There’s, sadly, a world of difference between the new film of Lucrecia Martel and the rest of the nominees to best picture at the Platinos (that is, ‘The Bookshop’ (2017) unseen, but I doubt it’ll come close to this at all), and there’s more than a universe from this particular film and the current state of Latin American Cinema, and it’s not a matter of budget, but one of visión and direction, an anxiousness to tell stories with images that go beyond the pure repetition of the breath of history of film, but to expand it both in audio and image, to try to divert from the normal path that these stories seem to follow, both in storytelling, visual composition and conceptualization.
‘Zama’ is about Don Diego de Zama and his constant urge to be away from the place that he is in. This is the time of the colony, when Spain ruled over most of South America and the governors and those in power were those who travelled weeks on boats from the Mother Country, to find glory and be part of the Empire, but this is the story of someone who’s had enough and wants to go back to his family, but there’s more to that in his wants (lack of women is easily one of the reasons -to not say simply horniness- as well as boredom and overall the sensation that you’re stuck with what you get and can’t advance beyond that), but at the same time there’s not much that he can do but wait, and so we wait alongside him.
But that doesn’t mean that it’s a dull film, quite the contrary, as it’s filled with events, happenings, dialogues and strange things that occur from time to time as if to render this particular film as a mind experience, even if it works as a period piece, it’s not as interested in the landscapes, the costumes or the detail of how loyal it can be, but it’s more interested in the interior despair of Zama and how he desperately tries to get what he wants. For an hour this film works more as a comedy of errors, where everything piles up against the protagonist and just nothing seems to work, he gets moved around, betrayed and hurt; but it all makes sense into this world where everything seems to move at the pace of molasses.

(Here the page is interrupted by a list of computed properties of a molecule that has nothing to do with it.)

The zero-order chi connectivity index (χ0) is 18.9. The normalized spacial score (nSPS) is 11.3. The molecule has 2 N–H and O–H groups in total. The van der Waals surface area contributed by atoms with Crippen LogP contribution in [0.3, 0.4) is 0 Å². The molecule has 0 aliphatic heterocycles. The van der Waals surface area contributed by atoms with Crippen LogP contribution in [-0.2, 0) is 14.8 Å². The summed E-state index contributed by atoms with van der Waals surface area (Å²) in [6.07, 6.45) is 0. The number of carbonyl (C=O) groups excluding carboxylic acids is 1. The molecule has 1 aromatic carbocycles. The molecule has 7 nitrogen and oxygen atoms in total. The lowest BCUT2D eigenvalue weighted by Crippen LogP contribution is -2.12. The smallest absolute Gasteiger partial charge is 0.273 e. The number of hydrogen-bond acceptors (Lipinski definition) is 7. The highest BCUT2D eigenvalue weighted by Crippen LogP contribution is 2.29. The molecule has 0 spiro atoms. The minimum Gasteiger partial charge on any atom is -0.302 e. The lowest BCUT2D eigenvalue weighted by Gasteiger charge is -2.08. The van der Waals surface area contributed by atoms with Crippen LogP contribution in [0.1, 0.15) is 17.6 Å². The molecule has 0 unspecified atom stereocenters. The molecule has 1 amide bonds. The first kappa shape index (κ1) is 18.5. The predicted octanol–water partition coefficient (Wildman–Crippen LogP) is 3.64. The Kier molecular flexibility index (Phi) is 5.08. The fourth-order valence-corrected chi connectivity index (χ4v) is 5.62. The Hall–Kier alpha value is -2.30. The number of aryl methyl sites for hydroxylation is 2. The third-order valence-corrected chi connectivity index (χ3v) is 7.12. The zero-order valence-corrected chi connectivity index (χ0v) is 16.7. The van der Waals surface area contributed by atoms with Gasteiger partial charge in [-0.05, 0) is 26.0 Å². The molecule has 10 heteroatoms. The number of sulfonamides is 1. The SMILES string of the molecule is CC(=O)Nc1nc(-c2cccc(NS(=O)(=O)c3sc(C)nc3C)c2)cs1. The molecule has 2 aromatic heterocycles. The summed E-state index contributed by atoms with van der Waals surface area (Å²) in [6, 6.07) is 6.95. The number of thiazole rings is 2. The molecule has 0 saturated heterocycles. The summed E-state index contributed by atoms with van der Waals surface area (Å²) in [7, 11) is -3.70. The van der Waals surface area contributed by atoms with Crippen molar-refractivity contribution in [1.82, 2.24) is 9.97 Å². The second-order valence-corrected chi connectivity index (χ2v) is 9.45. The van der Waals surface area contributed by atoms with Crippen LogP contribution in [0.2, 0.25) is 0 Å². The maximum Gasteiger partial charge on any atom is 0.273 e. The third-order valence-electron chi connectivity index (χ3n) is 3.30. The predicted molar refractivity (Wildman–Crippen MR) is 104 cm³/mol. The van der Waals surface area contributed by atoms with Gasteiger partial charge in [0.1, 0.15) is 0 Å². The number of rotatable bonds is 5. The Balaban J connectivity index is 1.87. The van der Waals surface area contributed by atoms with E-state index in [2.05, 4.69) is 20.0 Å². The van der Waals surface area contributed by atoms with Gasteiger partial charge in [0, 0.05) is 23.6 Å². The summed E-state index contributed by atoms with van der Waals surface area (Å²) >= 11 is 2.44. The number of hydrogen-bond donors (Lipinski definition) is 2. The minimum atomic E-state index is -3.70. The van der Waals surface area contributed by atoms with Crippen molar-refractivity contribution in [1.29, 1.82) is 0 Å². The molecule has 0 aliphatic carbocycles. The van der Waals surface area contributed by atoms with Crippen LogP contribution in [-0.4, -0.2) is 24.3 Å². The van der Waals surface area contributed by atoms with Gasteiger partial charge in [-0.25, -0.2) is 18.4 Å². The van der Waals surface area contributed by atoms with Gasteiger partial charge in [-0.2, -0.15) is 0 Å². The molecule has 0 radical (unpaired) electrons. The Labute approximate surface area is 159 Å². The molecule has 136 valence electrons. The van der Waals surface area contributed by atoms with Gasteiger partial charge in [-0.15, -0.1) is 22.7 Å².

But the last third presents a twist and it turns into something closer to a horror film, one that explores the horrors of colonization as well as the unknown. In some ways I was reminded to ‘The Lost City of Z’ (2016) and what James Gray wanted to achieve, but failed because he was obsessed with making his film “important”, “relevant” and “contemporary”. Martel isn’t worried about that and she knows that her style is novel enough for it to speak by itself, as she just went and filmed what’s inside all of us when we’re at our lowest, asking for mercy. The silence of Zama in the final scenes says it all: everyone has their limit, and everyone at some moment is tired of even screaming.
The 5 movies of Platino ranked in order of preference:
- Zama (2017)
- Estiu 1993 (2017)
- Una mujer fantástica (2017)
- La Cordillera (2017)
- Últimos días en La Habana (2016)